Crawled News Article
Site: http://www.treehugger.com/feeds/category/climate-change/

In 1992, Ole Karsholt and Jan Pedersen started collecting bugs in light traps on the roof of the Natural History Museum of Denmark in Copenhagen. A quarter-million bugs later, their data on 1543 species of moths and beetles provides astounding evidence that the we don't need to wait for 2°C of warming before seeing significant effects of temperature change on the insect community. As might be predicted, the insect "specialists" -- bugs that eat only a single species of plant -- experience temperature changes more dramatically than generalists. "Earlier studies have confirmed that specialist species also respond rapidly to destruction of their habitats, so we are dealing with a very sensitive group of animals” according to postdoc Philip Francis Thomsen from the Center for GeoGenetics, one of the authors of the study published in the Journal of Animal Ecology. The nut weevil, Curculio nucum, a connoisseur of the hazel nut, visited the museum roof in the early years of the study but disappeared in later years. Its place was taken by the acorn weevil, Curculio glandium, suggesting that both species are moving northwards to find cooler domains. The data on other specialist species supported the hypothesis, showing increases in populations of hot-dwelling species and decreases in those that prefer cooler climes. Insects that feed only during the non-mobile larval stage were seen to range quite widely from the habitats of their infancy at least 10 km distant from the museum roof. The team succeeded to register seven moth species and two beetles which had not previously been on record as inhabiting Denmark, including the Asian lady beetle (Harmonia axyridis) (pictured) which has now spread throughout the country and is considered an invasive species. The conversion of the data gained from the long-term voluntary monitoring project proves how invaluable such records can be. The authors hope their results will return funding for nature monitoring projects so that humanity does not have to depend on a spattering of committed enthusiasts. It seems like citizen scientists could lend a hand in the effort with a little political guidance, benefiting both the people involved and the state of scientific knowledge of our environment.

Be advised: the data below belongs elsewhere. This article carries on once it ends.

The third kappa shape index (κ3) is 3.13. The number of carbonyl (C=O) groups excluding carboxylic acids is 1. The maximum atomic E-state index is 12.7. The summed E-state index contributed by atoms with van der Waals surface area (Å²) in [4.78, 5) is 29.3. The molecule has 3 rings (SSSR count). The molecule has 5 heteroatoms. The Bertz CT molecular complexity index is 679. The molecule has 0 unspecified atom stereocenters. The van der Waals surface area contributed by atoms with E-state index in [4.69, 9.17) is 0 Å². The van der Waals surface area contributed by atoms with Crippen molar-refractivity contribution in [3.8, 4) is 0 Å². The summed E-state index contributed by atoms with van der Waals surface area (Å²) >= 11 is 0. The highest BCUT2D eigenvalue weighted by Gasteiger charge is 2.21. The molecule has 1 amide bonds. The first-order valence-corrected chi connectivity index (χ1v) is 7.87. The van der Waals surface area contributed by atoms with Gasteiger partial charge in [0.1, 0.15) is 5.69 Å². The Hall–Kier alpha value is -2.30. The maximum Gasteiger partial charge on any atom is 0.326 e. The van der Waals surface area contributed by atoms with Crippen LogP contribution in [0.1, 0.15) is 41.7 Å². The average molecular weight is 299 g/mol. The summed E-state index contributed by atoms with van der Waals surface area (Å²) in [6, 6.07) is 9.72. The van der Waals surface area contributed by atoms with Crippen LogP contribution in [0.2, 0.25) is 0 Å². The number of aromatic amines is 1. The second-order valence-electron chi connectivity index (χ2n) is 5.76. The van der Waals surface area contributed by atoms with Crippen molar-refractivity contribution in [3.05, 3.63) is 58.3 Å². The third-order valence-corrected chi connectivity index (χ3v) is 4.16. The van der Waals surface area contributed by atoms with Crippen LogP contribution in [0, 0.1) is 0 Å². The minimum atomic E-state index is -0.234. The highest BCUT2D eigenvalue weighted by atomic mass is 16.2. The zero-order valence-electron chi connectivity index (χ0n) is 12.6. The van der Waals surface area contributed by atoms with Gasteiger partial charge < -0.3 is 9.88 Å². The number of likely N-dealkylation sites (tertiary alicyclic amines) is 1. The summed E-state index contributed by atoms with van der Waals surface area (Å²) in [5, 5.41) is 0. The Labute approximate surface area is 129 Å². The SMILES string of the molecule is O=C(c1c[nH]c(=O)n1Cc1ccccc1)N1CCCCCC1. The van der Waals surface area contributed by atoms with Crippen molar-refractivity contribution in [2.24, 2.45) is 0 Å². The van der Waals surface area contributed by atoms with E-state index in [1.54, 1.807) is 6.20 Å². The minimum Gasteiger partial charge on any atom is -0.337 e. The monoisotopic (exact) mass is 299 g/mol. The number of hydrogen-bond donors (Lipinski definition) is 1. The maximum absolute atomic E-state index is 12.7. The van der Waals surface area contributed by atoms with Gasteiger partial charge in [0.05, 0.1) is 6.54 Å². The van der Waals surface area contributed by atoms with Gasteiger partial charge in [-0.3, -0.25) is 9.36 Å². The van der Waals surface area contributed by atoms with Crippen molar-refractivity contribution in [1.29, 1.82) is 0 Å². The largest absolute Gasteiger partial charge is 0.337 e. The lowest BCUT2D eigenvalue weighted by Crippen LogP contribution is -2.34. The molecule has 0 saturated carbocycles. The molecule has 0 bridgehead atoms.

Korneliussen T.S.,Center for GeoGenetics | Albrechtsen A.,Copenhagen University | Nielsen R.,Center for GeoGenetics | Nielsen R.,University of California at Berkeley
BMC Bioinformatics

Background: High-throughput DNA sequencing technologies are generating vast amounts of data. Fast, flexible and memory efficient implementations are needed in order to facilitate analyses of thousands of samples simultaneously. Results: We present a multithreaded program suite called ANGSD. This program can calculate various summary statistics, and perform association mapping and population genetic analyses utilizing the full information in next generation sequencing data by working directly on the raw sequencing data or by using genotype likelihoods. Conclusions: The open source c/c++ program ANGSD is available at . The program is tested and validated on GNU/Linux systems. The program facilitates multiple input formats including BAM and imputed beagle genotype probability files. The program allow the user to choose between combinations of existing methods and can perform analysis that is not implemented elsewhere. © 2014 Korneliussen et al. Source